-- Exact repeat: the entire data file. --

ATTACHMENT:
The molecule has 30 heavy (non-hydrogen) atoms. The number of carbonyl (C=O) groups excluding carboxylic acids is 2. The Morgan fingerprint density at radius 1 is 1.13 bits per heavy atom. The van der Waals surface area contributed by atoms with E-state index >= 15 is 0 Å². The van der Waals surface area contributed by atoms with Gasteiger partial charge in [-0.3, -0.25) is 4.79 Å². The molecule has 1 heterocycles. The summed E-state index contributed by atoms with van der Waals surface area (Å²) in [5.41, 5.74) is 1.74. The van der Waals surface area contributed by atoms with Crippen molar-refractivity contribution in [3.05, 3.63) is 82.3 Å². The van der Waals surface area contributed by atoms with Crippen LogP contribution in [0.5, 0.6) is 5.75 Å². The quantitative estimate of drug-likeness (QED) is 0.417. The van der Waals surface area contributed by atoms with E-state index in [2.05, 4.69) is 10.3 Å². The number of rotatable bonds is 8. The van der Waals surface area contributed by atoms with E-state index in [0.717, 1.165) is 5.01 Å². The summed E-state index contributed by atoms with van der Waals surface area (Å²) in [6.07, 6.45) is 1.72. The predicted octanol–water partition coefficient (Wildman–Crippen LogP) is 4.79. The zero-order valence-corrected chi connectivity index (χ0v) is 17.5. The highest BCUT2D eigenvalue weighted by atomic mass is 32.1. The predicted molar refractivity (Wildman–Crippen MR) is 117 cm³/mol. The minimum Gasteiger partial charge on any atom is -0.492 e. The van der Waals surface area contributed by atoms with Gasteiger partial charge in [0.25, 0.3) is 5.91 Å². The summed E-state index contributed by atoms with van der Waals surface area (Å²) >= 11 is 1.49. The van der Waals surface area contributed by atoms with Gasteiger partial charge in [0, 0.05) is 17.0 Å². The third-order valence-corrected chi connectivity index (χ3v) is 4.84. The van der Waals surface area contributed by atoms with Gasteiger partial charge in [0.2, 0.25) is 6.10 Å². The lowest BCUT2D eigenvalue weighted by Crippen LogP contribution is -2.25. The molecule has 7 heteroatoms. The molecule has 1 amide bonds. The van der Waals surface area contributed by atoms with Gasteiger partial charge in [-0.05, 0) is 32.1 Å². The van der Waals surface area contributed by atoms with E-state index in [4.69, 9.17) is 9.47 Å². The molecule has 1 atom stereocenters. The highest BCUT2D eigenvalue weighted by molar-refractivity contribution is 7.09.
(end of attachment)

The molecule has 30 heavy (non-hydrogen) atoms. The number of carbonyl (C=O) groups excluding carboxylic acids is 2. The Morgan fingerprint density at radius 1 is 1.13 bits per heavy atom. The van der Waals surface area contributed by atoms with E-state index >= 15 is 0 Å². The van der Waals surface area contributed by atoms with Gasteiger partial charge in [-0.3, -0.25) is 4.79 Å². The molecule has 1 heterocycles. The summed E-state index contributed by atoms with van der Waals surface area (Å²) in [5.41, 5.74) is 1.74. The van der Waals surface area contributed by atoms with Crippen molar-refractivity contribution in [3.05, 3.63) is 82.3 Å². The van der Waals surface area contributed by atoms with Crippen LogP contribution in [0.5, 0.6) is 5.75 Å². The quantitative estimate of drug-likeness (QED) is 0.417. The van der Waals surface area contributed by atoms with E-state index in [2.05, 4.69) is 10.3 Å². The number of rotatable bonds is 8. The van der Waals surface area contributed by atoms with E-state index in [0.717, 1.165) is 5.01 Å². The summed E-state index contributed by atoms with van der Waals surface area (Å²) in [6.07, 6.45) is 1.72. The predicted octanol–water partition coefficient (Wildman–Crippen LogP) is 4.79. The zero-order valence-corrected chi connectivity index (χ0v) is 17.5. The highest BCUT2D eigenvalue weighted by atomic mass is 32.1. The predicted molar refractivity (Wildman–Crippen MR) is 117 cm³/mol. The minimum Gasteiger partial charge on any atom is -0.492 e. The van der Waals surface area contributed by atoms with Gasteiger partial charge in [0.25, 0.3) is 5.91 Å². The summed E-state index contributed by atoms with van der Waals surface area (Å²) >= 11 is 1.49. The van der Waals surface area contributed by atoms with Gasteiger partial charge in [0, 0.05) is 17.0 Å². The third-order valence-corrected chi connectivity index (χ3v) is 4.84. The van der Waals surface area contributed by atoms with Gasteiger partial charge in [0.2, 0.25) is 6.10 Å². The lowest BCUT2D eigenvalue weighted by Crippen LogP contribution is -2.25. The molecule has 7 heteroatoms. The molecule has 1 amide bonds. The van der Waals surface area contributed by atoms with Gasteiger partial charge in [-0.05, 0) is 32.1 Å². The van der Waals surface area contributed by atoms with E-state index in [4.69, 9.17) is 9.47 Å². The molecule has 1 atom stereocenters. The highest BCUT2D eigenvalue weighted by molar-refractivity contribution is 7.09.